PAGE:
Now my son will be the proud owner of all those crates of albums – of course, only until he wants them gone too. And if disaster should strike, we now have our family memories digitally saved.

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Tom S.
3 months ago

Before going full time 4 years ago, I went digital too. My primary tool continues to be a Fujitsu ScanSnap scanner. It easily scans a pile of pictures at one time. Along with a flatbed scanner and my phone for larger items, all our pictures and paperwork are now digital. One thing I did to make sure I can get the physical back was to have a few digital pictures printed. Some of them, in particular the black and white pictures from my mother’s childhood, came back better than the originals.

Michael L. Logan
3 months ago

Just now having my old 8mm film converted to digital format. Sent off the film to a company in Arizona to be converted. 7 reels costing about $110.00 for old film of my racing in a Corvair.

Jane
3 months ago

Photomyne app is an excellent way to save photos. It allows you to take the photos while still in the album and covered with the plastic sheeting. I managed to start saving all my albums early and had them up to the year 2007 before the fire in Paradise, Ca in 2017 burned our home to the ground and everything in it, including all the rest of my albums. I still have all those other years so I feel fortunate!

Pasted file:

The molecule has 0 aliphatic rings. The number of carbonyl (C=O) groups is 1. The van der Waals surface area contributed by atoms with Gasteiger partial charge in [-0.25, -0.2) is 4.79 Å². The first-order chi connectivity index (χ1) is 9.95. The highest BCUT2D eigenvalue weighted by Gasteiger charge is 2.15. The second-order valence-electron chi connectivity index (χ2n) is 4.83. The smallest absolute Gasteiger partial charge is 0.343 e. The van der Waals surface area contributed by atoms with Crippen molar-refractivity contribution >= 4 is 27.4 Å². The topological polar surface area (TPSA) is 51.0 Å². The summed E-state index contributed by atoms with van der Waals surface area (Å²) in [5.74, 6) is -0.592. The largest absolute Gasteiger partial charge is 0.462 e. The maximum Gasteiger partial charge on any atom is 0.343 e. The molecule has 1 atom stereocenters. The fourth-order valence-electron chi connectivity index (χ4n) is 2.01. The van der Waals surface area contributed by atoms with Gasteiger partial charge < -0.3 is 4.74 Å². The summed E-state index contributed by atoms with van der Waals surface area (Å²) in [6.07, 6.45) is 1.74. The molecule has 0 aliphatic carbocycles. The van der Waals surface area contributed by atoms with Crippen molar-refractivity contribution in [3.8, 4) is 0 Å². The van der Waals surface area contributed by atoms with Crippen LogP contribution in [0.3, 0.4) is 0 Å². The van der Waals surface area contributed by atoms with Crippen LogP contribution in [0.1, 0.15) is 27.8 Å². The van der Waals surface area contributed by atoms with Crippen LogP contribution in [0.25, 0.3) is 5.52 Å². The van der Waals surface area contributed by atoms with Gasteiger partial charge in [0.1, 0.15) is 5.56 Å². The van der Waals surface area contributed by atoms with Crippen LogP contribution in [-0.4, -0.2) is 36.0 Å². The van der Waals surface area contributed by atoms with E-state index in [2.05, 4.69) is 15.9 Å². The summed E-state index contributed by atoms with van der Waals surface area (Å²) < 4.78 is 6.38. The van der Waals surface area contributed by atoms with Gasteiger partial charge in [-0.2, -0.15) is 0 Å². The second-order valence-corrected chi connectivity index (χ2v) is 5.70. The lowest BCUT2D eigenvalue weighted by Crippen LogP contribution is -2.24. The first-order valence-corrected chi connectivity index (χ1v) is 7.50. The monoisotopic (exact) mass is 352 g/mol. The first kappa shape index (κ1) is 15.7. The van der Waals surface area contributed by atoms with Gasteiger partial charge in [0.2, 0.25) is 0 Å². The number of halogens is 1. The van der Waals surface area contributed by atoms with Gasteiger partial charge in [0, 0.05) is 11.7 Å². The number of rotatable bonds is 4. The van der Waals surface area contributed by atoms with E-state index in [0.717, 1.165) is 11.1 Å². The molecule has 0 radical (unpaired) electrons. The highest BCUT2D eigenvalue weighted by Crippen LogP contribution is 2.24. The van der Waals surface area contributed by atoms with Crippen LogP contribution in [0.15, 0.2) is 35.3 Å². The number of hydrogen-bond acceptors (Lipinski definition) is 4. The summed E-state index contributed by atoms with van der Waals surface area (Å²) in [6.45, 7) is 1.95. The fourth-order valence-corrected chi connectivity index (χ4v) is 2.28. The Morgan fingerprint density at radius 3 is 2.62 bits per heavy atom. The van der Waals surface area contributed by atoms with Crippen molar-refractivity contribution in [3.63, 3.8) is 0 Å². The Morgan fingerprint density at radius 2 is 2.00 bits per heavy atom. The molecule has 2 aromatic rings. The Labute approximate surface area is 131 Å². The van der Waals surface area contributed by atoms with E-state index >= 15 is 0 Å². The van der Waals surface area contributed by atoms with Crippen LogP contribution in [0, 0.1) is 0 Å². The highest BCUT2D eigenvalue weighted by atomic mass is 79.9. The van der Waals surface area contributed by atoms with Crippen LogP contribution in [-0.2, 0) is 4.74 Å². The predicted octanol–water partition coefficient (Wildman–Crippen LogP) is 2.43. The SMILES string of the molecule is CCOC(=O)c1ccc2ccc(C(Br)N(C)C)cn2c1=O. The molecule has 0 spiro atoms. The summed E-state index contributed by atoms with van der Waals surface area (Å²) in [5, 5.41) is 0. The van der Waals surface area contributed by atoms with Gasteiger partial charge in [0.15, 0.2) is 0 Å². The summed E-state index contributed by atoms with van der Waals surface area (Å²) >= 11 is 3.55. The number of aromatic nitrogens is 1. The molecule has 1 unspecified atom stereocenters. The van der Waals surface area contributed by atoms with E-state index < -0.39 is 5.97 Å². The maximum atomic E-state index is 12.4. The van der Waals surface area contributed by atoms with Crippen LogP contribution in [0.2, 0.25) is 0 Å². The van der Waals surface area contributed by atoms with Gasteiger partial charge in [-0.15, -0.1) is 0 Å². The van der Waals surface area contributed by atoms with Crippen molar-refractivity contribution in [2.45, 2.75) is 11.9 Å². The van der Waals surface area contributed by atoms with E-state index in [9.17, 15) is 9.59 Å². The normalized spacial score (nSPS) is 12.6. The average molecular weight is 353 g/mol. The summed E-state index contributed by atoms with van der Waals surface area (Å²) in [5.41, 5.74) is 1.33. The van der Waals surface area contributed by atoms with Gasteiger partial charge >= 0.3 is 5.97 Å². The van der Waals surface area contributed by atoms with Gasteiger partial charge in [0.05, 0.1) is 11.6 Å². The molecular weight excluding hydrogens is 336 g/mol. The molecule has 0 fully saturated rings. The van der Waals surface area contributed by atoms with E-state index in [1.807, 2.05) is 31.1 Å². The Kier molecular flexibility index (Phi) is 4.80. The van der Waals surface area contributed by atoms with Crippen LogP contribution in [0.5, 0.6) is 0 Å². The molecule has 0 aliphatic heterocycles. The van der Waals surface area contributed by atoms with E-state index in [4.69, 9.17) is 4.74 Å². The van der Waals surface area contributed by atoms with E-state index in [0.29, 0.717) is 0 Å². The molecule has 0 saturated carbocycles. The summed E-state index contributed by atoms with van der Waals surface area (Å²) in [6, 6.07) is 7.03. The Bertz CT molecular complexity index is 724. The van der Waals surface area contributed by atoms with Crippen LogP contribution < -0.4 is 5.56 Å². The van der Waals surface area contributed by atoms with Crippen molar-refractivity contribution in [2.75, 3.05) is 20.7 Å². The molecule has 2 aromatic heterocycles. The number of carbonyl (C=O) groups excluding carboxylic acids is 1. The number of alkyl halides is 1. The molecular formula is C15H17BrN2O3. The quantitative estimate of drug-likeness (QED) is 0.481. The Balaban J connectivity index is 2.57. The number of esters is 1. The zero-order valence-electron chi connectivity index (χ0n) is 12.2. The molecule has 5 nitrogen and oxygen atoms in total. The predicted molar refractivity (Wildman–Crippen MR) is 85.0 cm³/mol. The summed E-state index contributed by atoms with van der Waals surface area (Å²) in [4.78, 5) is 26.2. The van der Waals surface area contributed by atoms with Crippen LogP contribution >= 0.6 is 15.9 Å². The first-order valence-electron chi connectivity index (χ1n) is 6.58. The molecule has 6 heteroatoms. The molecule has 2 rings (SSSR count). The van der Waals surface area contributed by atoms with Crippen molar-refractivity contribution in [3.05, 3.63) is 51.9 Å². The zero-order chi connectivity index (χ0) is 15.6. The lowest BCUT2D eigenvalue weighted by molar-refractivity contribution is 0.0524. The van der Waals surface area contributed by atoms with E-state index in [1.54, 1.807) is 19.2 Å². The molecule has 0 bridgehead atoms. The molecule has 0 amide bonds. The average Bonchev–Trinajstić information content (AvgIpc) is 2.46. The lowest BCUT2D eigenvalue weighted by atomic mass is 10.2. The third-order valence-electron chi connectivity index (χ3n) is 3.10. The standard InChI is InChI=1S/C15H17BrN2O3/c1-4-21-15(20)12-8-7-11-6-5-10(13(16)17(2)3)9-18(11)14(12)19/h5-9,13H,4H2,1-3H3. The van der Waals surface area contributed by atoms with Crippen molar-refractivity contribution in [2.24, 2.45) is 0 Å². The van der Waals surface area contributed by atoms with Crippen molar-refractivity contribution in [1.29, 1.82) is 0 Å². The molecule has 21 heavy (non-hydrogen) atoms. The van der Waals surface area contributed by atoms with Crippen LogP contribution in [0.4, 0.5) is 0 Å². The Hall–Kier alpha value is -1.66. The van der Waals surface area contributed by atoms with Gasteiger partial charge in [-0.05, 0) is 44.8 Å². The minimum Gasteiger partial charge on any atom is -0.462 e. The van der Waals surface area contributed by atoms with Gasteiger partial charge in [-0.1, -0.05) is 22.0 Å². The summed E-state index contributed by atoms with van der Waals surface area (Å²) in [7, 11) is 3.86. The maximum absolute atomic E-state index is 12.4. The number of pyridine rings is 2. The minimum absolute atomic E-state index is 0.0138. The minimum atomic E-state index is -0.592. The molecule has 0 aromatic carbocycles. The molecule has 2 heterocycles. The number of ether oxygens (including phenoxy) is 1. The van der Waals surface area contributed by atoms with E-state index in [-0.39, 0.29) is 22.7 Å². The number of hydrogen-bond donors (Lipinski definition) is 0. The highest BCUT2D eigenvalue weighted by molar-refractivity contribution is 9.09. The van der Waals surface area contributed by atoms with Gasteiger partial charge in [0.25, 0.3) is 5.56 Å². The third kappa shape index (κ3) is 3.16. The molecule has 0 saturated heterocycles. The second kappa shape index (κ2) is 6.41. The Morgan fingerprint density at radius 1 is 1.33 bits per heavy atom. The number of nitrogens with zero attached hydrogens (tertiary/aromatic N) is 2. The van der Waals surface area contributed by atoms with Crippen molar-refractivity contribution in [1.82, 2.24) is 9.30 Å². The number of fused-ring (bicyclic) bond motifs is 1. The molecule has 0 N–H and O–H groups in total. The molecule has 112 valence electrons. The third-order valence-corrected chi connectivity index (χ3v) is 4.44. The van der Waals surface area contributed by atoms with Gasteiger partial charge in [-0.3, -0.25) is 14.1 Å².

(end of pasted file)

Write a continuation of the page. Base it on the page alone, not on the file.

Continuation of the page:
Maggieon
3 months ago

Great tips. I’ve been using my ipad and the Photomyne app to scan old photos, then transfer them to a digital frame. It feels so good to discard those clunky photo albums. The digital photos are stored on my ipad and in the digital frame.

Ron T
3 months ago

For the last fifteen years or so all our photos have been “Born Digital.” So copies of them are on the laptop and a 2TB hard drive. For all those older images, we have a letter-size flatbed scanner with a built-in 35mm negative reader and I started last winter scanning all my saved negatives and prints (when I can’t find the negs) and they join those on the laptop and hard drive. It’ll take another winter or two do finish this project.

Keith
3 months ago

Interestingly enough I was just downsizing my 5th wheel to get ready to venture back out into the tall and uncut and was wondering what to do with three large photo albums full of old camping pictures, pictures of the family and old pictures of family and friends of the family now long gone.
When this article popped up! What a timely article on just what I need to do!
Now I can make cd’s of all these pictures and use them as Christmas gifts for the family.

wanderer
3 months ago
Reply to  Keith

This is the key; make copies for family and that way they exist in different locations, so no chance of losing them all in a flood, etc. No point in doing all that scanning and then keeping the goods all in one building.

I would, however, use thumb drives to record the items on, at least for the under-50 family members. Many of them do not have a CD drive any more.